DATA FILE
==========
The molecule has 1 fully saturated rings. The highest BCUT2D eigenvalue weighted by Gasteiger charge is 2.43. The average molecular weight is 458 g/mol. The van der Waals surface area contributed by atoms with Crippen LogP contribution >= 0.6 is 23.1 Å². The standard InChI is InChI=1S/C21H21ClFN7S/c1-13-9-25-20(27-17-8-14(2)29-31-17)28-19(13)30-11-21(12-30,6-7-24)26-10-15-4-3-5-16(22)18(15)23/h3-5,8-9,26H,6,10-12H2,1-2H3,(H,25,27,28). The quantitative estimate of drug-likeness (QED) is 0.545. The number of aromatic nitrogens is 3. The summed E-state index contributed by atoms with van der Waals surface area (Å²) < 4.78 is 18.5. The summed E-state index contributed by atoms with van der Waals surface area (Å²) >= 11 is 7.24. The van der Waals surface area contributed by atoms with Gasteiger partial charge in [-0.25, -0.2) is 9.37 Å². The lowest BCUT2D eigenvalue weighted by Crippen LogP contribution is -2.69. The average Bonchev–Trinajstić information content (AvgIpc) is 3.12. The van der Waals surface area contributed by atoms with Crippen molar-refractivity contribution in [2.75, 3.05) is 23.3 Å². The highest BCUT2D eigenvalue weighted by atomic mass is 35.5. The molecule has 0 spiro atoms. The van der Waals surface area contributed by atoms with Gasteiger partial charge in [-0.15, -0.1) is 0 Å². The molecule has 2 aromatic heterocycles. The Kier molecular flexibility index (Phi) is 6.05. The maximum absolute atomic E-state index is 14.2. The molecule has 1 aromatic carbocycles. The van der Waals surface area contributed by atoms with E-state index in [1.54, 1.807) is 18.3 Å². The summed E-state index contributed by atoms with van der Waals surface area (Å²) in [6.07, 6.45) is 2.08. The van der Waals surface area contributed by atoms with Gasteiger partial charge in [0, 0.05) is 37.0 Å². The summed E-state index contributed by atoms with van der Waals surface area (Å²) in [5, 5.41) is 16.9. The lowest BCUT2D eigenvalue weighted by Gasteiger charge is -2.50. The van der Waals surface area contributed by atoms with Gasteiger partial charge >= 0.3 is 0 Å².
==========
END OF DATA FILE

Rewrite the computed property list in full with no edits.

The molecule has 1 fully saturated rings. The highest BCUT2D eigenvalue weighted by Gasteiger charge is 2.43. The average molecular weight is 458 g/mol. The van der Waals surface area contributed by atoms with Crippen LogP contribution >= 0.6 is 23.1 Å². The standard InChI is InChI=1S/C21H21ClFN7S/c1-13-9-25-20(27-17-8-14(2)29-31-17)28-19(13)30-11-21(12-30,6-7-24)26-10-15-4-3-5-16(22)18(15)23/h3-5,8-9,26H,6,10-12H2,1-2H3,(H,25,27,28). The quantitative estimate of drug-likeness (QED) is 0.545. The number of aromatic nitrogens is 3. The summed E-state index contributed by atoms with van der Waals surface area (Å²) < 4.78 is 18.5. The summed E-state index contributed by atoms with van der Waals surface area (Å²) >= 11 is 7.24. The van der Waals surface area contributed by atoms with Gasteiger partial charge in [-0.25, -0.2) is 9.37 Å². The lowest BCUT2D eigenvalue weighted by Crippen LogP contribution is -2.69. The average Bonchev–Trinajstić information content (AvgIpc) is 3.12. The van der Waals surface area contributed by atoms with Crippen molar-refractivity contribution in [2.75, 3.05) is 23.3 Å². The highest BCUT2D eigenvalue weighted by atomic mass is 35.5. The molecule has 0 spiro atoms. The van der Waals surface area contributed by atoms with Gasteiger partial charge in [-0.15, -0.1) is 0 Å². The molecule has 2 aromatic heterocycles. The Kier molecular flexibility index (Phi) is 6.05. The maximum absolute atomic E-state index is 14.2. The molecule has 1 aromatic carbocycles. The van der Waals surface area contributed by atoms with E-state index in [1.54, 1.807) is 18.3 Å². The summed E-state index contributed by atoms with van der Waals surface area (Å²) in [6.07, 6.45) is 2.08. The van der Waals surface area contributed by atoms with Gasteiger partial charge in [0, 0.05) is 37.0 Å². The summed E-state index contributed by atoms with van der Waals surface area (Å²) in [5, 5.41) is 16.9. The lowest BCUT2D eigenvalue weighted by Gasteiger charge is -2.50. The van der Waals surface area contributed by atoms with Gasteiger partial charge >= 0.3 is 0 Å².